Hope Star from Hope, Arkansas on October 5, 1937 · Page 6
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Hope Star from Hope, Arkansas · Page 6

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Hope, Arkansas
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Tuesday, October 5, 1937
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Page 6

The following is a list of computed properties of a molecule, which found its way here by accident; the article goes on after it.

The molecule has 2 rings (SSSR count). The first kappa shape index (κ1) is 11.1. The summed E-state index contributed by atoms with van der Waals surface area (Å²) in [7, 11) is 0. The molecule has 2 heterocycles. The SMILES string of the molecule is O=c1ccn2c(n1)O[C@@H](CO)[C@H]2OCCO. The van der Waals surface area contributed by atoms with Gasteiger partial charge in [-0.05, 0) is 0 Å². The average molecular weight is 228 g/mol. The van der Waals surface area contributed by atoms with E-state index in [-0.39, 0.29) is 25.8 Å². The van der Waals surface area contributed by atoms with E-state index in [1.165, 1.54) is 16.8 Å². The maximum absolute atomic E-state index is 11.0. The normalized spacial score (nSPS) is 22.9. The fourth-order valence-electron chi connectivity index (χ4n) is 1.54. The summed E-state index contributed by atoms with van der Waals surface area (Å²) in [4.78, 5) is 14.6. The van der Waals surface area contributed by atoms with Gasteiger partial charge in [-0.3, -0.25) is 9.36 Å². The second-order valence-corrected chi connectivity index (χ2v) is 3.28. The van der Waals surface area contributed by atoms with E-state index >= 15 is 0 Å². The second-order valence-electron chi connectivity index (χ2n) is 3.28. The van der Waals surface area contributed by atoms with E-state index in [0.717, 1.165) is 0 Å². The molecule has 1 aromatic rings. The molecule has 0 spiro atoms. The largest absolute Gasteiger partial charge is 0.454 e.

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SffR-rffSf-«P$r;t| \T$ HOP! SM& HOPE, ARKANSAS Tuesday,,. Qctobei*. cont imd the winter In Ki onstipa *I bad stubborn OoMtlfwilon, MM faMilMhm und bnnk talat, AttlaHM aw*?. Now, I eat gtramga. Mr«. Mnbtl SotioW "His Record Is CLEAN... His Word Is Good! iders Watched 1 Styles for Men t<- * Are Broader, Trend Toward '-'•'• Better Clothing By JOHN 3. KfiLLY AP feature Service Writer NEW YOKK.-With brisk fall days, it flew wardrobe-replenishing season MS arrived. Soon there will be thou- SUnds of hectically-planned shopping (Mtgedilions to thronged clothing stores. , -Those who shop need expect noth- iftf startlingly new In men's styles feat they probably will discover a decided trend toward better apparel. Shoulders are broader, lapels more Sharply peaked and the drape that Started out to be English has become » marked that bur British friends httVe deeded it to us, lock, stock and barrel. "Try Forest Green tt you're fed up with conventional colors In suitings, you'll be surprised how pleasantly the new forest green becomes you. Of course, it's not really green; it has blue and gray in it— ft 'subtle blending—and it's a relief fr6m the conventionally colored brown, blue or gray suits you're wearing now. Chalk stripes are still in high favor. , The trend toward better clothing indefinite. Apparently, the idea that a man usually feels as well as he's dressed is gaining ground. Women, realizing their own economic interests are Involved in their husbands' appearances, are suggesting suits of better than run-of-the-mill materials. Bright Hues Favored -As to accessories, there seems to be a-decided preference for colored shirt- ings, stiff white collars and solid-color ties—during business hours at least. H, is worth noting that men are becom- Ing more flexible and imaginative in their blending of colors. It is now possible to see harmonies and contrasts in; men's dress which would have seemed outlandish only a few years ago. And these appear on the average breadwinner, not the fop or playboy. HOLD EVERYTHING! jyT^' m ROPR. 1937 BY NEA SERVICE, INC "I'll give thai guy just twenty minutes! If he a hi here then, he can lend his ten bucks to somebody else!" Fear-Crazed City - (Continued from Page One) Japanese China. army's successes in north Justice Hugo Black's Road to the Supreme Court Bench Hard Fought Born on a Farm in Alabama, He Picked Cotton and Worked in His Father's Store—Then Became Lawyer and Fought Big Corporations By The AP Feature Service This man Black ... is 51 years old, a teetotaler, a Baptist, Shriner, Odd Fellow and Knight of Pyhtias. Washington book-store owners know Nobody in Shanghai took the new in- ' him as an habitual browser, a man with vasion seriously, he remarked, until an eye for good editions of the clas- Chinese aviators tried to Japanese warship Idzumo. Maddened Coolies Worst bomb the sics, chiefly English, which he loves to collect. He was born on a farm in Clay coun- '.The bombs burst within 00 yards! ty, Alabama, in 1886. His full name of rny office in Jimkee road," he said. '-Then we knew it was real war, although the night before nobody in Shanghai would have predicted it. In •*->•* Carl Crow is Hugo Lafayette Black. His story, until the storm broke over his appointment to the Supreme Court, follows the traditional patterns of the American success story. Fought Corporations He picked cotton, worked behind the counter in his father's general store, i attended the local grade schools. When I other boys were playing ball or start- j ing out on fishing trips, he stayed be- 'hind to sit in the courthouse at Ashland. The talk of lawyers fascinated him, and it was at this period that he ! decided to study law. Left an orphan, , he worked his way through the University of Alabama to a law degree in 1906. Five feet nine, with a keen look to his face, he returned to Ashland and jhung out his shingle. A few months I later fire destroyed his office—books, 'records and all. I He set out for Birmingham with $10 i in his pocket. Again he started a law • practice. Soon he had the reputation of being an anti-corporation lawyer, a man who championed the under- jdog in legal suits. He also represented jSome labor unions, which made up fi- jnancially for the cases he took on for nothing. Beat Underwood Machine In 1921 he married Josephine Foster of Birmingham. They have three chil- .-••- j T u . .u 4 •» ij dren, Hugo Lafayette, now 16, Sterla Jew days I tegan to see that it would j F 13 amj Marthg j hj do me no good to stay. The war rum- , ^ ed my business and everyone was en- - Birmiham underwent a dc dangered by the falling shrapnel from movemcntf in 1915; Black ran for dt £ antJ-aircraft guns. I came away from soUcitori a post like that o{ district Shanghai with the clothes I was wear- atto He was olected A , Qn ing, one suitcase and an overcoat, a reform ticket, he campaigned for city leaving everything else behind. , j uc |ge "The worst thing about the battle He was on the bench when the was not the danger or the firing. It United States entered the World war. was the hordes upon hordes of Chinese Black resigned to enlist, served over- coolies without food or shelter, mad- seas, came back a captain of field ar- dened with fear. They seemed to run tillcry, resumed his law practice. endlessly through the streets. I In 1926 the retirement of Oscar W. Underwood as United States senator Revealing! £aid the shapely stenog to her boy friend, "A woman's physical charms are her chief weapons in the battle of love." Replied the B. F., "Rest assured dearie, that you'll never be arrested for carrying concealed weapons." proved the turning point in Black's career. He had to buck the powerful Underwood machine arrayed against him, and was given little chance to win. John H. Bankhead, his leading opponent for the Democrat nomination—tantamount to election—termed him "just another damage suit lawyer." Black won, making effective use of Bankhead's remarks. In this campaign, observers agree, he had the endorsement of the Ku Klux Klan. Favored Pawc* Project Dirigible Service I« Planned by Russia MOSCOW. - OT — Regular dirigible passenger service between Moscow and Sverdlovsk, a distance of 850 miles, is planned for next year, following test flights with a 15-passcngcr airship that made the trip in 20 hours. It is planned to extend the line to Krasnoyarsk, Siberia, Ability of new shies to fly at such high altitudes in calm, thin air, high above clouds and storms, assures & sleeper of a good night's rest In a comfortable, steady berth. tn congested areas, traffic experts say. the Ideal speed to facilitate traffic Is 23 miles an hour. You've Gdt to Pay to Look at the King LONDON.--{/fV-Anyohc who wants to get a glimpse of Q«ofge Vt ond Queen Elizabeth in their garden at Windsor will have to pay five dollars annually for the privilege. Because riders stand up In their saddles and peer over the fence of the ftoyal Lodge all horseback riders in Windsor Grenl Park are to be licensed, The Commissioners of Crown Lands have acted because they regard Oils ns abuse of the privilege of free riding, fcnst niul Famine "A moth lends nn nwful life,' "How come?" "Ho spends the summer in a fur suit." MAJORITY DEMOCRATS present The Distinguished Congressman JOHN E. ILLER The LEGAL Candidate for UNITED STATES SENATOR In the senate, Black remained for GET UP NIGHTS? FLUSH KIDNEYS WITH Juniper oil, buchu leaves, etc. Make this simple test if passage is scanty, ' a time an obscure figl4re in incon . ^regular, smarts or burns, have fre- • Epieuous garb , a spare, thin man who little w i t hout When he got i speec hes on the floor made into little green tablets called , of the senate were characterized by gukets to flush the kidneys, just as - a businesslike approach to the prob- you would use castor oil to flush the i em . He was caustic, however, when bowels. Help nature eliminate trouble- other senators made the welkin ring gome waste and excess aciris. Ask any w j t h their bombast. Once when a druggist for the test box of Bukets. distinguished colleague had finished at Briant'.s Drug Store and his oration, Black got up. , desire, get up nights or if kid- 1 said , iulo and that jieys are slugg^b causing backache. • ,. hetorjcal fi ouri3 hes. juniper t oil, buchu leaves, etc.,' hii . stridei down a barrage against the Hawlcy- Smoot tariff act and the Hoover administration itself, and in 1931 challenged the accuracy of former President Coolidge who had declared there was a "super-fluity" of nitrates and that Muscle Shoals wasn't necessary. He believes in government ownership of power projects, and in capitalism with the government as "policeman." "You can't get far with revolution," he holds. "The best system must always be worked out by evolutionary process." •During the 1928 Presidential campaign Black praised Al Smith's views on Muscle Shoals, but regretted the former New York governor's prohibition stand. Senator Heflin of Alabama bolted the party rather than support Smith, but Black gave his views in four words: "I am a Democrat." He took little part in the campaign. Criticized Voiding of AAA Achieving the reputation of a hard j worker, he found himself holding down senate posts that meant more work than glory—chairman of the education and labor committee, and the committee, and the committee on claims, fie bitterly attacked the Hoover administration for the 1932 eviction of the bonus army from the capital. It was "unjustified either in fact or law," he said. Although he voted i against 3.2 beer, he was for the sub- | mission of the repeal amendment to the states. A devoted supporter of President Roosevelt and his New Deal program, he criticized the Supreme Court, saying atter the AAA decision: "120,000,000 are ruled by five men." In 1933, his measure proposing a 30- hour work week, to aid employment, passed the senate, but got nowhere in the house. Sponsored Wage-Hour Bill He defended annulment of air contracts in February, 1934, as a "courage- out defiance of concentrated wealth." A year later he assailed the "$5,000,000 power lobby" in Washington, and as chairman of the senate committee investigating the utilities lobby became a nationally-known figure when he subpoenaed all telegrams sent or received by individuals or companies alleged to be lobbying. In January, 1937, he asked a curb on lower federal courts, offering a bill for prompt Supreme Court hearings in injunction applications seeking to prevent enforcement of federal statutes. He also sponsored, with the late William P. Connery, Jr., of Massachusetts, 5. wage-hour bill, which arroused bitter opposition in some sections of the South. After his appointment to the Supreme Court by President Roosevelt he told a friend: "Becoming a judge shouldn't be allowed to change a sane nan's life in any way—except when it .omes to irresponsible opinions." PROMISES or PERFORMANCE/ Before the voters become interested in a man's new platform, it is most important to view his past record and see if the old promises have been fulfilled ... It is often the case that the man who makes the most promises is the one who delivers the least. The present political campaign in which a successor to the late United States Senator Joe T. Robinson will be selected is probably the most important in the history of this state. The principles involved are as old as democracy and as precious as liberty. There can be no possible doubt and confusion regarding the issues in this campaign as they are so simple and clear that every honest man and woman in the state will be able to remember them long after the sound of new promises has died away. A Pertinent Comparison: i. John S. Gibson Drug Co. -adv. BUY NOW! Only 9 limited number of copies o| Hope Star's ?1,700 Centennial Edition remain. ifs your last ppportunity to purchase the only complete authentic history of 20 Southwest Arkansas towns- „ , You owe it to yourself and your children to preserve one or more of copies. No reservations are made. First come — first . "Pie Centennial edition contains 0 pa.ges in six sections with 69 large photographs of historic sitw- Bound copies are 50 cents each. l>*'bound copies are 25 cents-add six cents .if mailed. "There in just one thing I'd like to I know," he said. "Is the senator for or against the bill?" i Black soon achieved a reputation for his learning and his wit. He also was considered radical. While Hoover was President, Black proposed an investigation of ocean mail .•subsidies. His resolution was' defeated. Under Roosevelt, his resolution passed, after being amended to include air-mail subsidies. He became chairman of the committee. In June, 1930, while Hoover was still president. Black attacked the administration for not disposing of the Muscle Shoals problem, charging the j government was losing $4,000,000 a year by inaction. j Wants -Policed' Capitalism j A loyal Democrat, the same year he broke with his colleague, Tom Hef- . lin, for bolting the party in 1928, when Al Smith wiis the standard bearcv. Outspoken in his criticism, he laid 4. Leningrad Takes Its Drama Very Seriously LENINGRAD.-;/?)—A member of the audience was so carried away by an espionage play in the Gorky House of Culture here that he shouted defiance from his seat to the actor in the role of a spy. The scene was the office of an official who was questioning a foreign spy before trial. "We have thousands of secret spies," the prisoner said. That was the cue for a sharp voice in the audience to shout: "We have millions of open spies and you can't escape us anywhere." Minister—"Now, Macpherson, why don't you fight against your longing for drink? When you are tempted, think of your wife at home." Macpherson (thoughtfully—"When the thirst is upon me I am absolutely devoid of fear." Good Gessing Wifey: "Here's a riddle: What makes my life so miserable?" Hubby: "You've tfftt me." Wifey: "Thats right,' The people of Arkansas have the right to select their public servants. Carl E. Bailey as chief executive of the state sought to deprive the people of this right. Carl E. Bailey cannot be trusted again to protect the rights of the people in the fact of his failure to abide by the fine words spoken in Hot Springs at the Democratic State Convention on September 19, 1936, when he said: "The governor, and none other, can protect the important rig lit of the people to fill vacancies in public, office, and as your governor I will zealously guard this right for you." Through Mr. Bailey's aides, Mr. June P. Wooten, Chairman of the Democratic State Committee, Mr. Beloit Taylor, Secretary of that body, and Mr, W. S. Atkins of Hope, a member of the state police commission, Governor Bailey threatened to bar Democratic voters from participation in future primary elections if these voters failed to support him. Governor Bailey resorted to a cheap piece of showmanship a few months ago when he sent members of his police force to Hot Springs where; they confiscated thousands of dollars worth of gambling paraphernalia and brought it to Little Rock and made a public spectacle with a bonfire near the state capitol. Governor Bailey has since made up politically with Leo P, McLaughlin, the recognized head of the Hot Springs ring, and today open gambling is being carried on in Hot Springs, unmolested by Bailey. 5. Mr, Bailey claims that he is a true Democrat. Why, then, did he not accede to the wishes of President Roosevelt in making an interim appointment to fill the seat of the late United States Senator Joe T. Robinson when Governor Bailey knew that good Democrats were needed in Washington at that time? 6. Governor Bailey was derelict in his duty because of his refusal to permit the people of Arkansas to vote with his name on the ticket in a Democratic primary election to name the party nominee to succeed United States Senator Joe T, Robinson. Maybe Governor Bailey believed the handwriting on the wall at his "Belshaz/ar feast" which presented him with the nomination and which was interpreted by the "Modern Daniel," Senator Richard R. Thompson who said : "I'd like to (jo to the Senate the worst wan and I coidd forget a lot of principles if I could go there. The yovernor wants to go. / don't believe the governor could (jet elected today if his name was placed on the ticket and one other stalwart Democrat was put up. He might net elected if enough entered the race but he couldn't against just one. The governor has more enemies than he has friends. Hut he's the governor and he's got a club. Wouldn't you use it ?" 1. In his initial speech of his campaign which was made over the radio, Governor Bailey branded all who disagreed with him as "carpet baggers, mugwumps, and tories" ... By a fair interpretation of his own statement G8'/< of the voters of Arkansas who voted against him for his nomination for governor are thus branded. 8. Governor Bailey has stated that the Democrats of Arkansas are too corrupt to conduct an honest primary election ... He does not deserve the support of any true Democrat in the face of this admission. 1. Congressman John E. Miller was first elected to the House ofr^- : 'f|| Representatives in 1930, and is now serving his fourth term the National Congress. In each election since liC'.O, man Miller has gone before the people of his district and been returned to Congress by reason of accomplishments performed as a public servant. •; 2. Congressman Miller has been a loyal supporter of the president,': and the late lamented majority leader Senator Joe T. Robinson during the coat critical peace time years of our country's .'.laysss history. ^:$i^ ...r'-sifs.|ji| 3. He is a recogin/.ed leader of legislation benefiting the farmers,C-'^feS of Arkansas as well as the nation. . ••^y-sfnfif 4. He is one of the foremost authorities on flood control legis-'^|p|fl lation. '":;'!/''"" 5. He has labored industriously with his co-workers in congress in supporting 1 legislation which was sponsored by President Roosevelt. '\j 6. Congressman Miller is a member of the llmi.se Judiciary Committee as well as many other important committees, and hag:/ played a major part in championing legislation on the AAA . . £. the soil conservation act . . . refinancing of drainage and levee districts , . . drouth relief , . . the soldiers bonus . . . U'/a%sl-..».,,, interest rate on farm mortgages . . . organized labor and ruraifeV:'i|fpl electrification. . : j^^'^m 1. Congressman John E. Miller is the ideal type as a legislator tQ|'y cope with the challenging problems of the future. His honestlyV'V and integrity can not be questioned and his promises to nig?, constituents have been faithfully fulfilled. :? 8. Congressman John E. Miller is courteous, able and aggressive,* He has taken the people into his confidence and advised with,'.; them regarding measures to be passed upon and his record, shows that he has voted for the interest of the people on major legislative problems, ;, The record shows that Congressman John E. Miller has worked. 4 studiously and industriously for Hie people of his district as well as & the people of Arkansas. He has been loyal to his trust and is asking for a promotion to the Senate ill order to enlarge his services to the people of this great state. The people of Arkansas are now called upon to make an intellU '. gent comparison of the official record of Governor Carl E. Bailey and Congressman John E. Miller, and in drawing these conclusions it should not be forgotten that no man should be allowed to sit in the seat of the late Joe T. Robinson whose word is not good. —Miller-for-Senator Campaign Committee No Man Should Sit in the Seat of Senator Robinson Whose Word Is Not Good! Puliticnl Ad.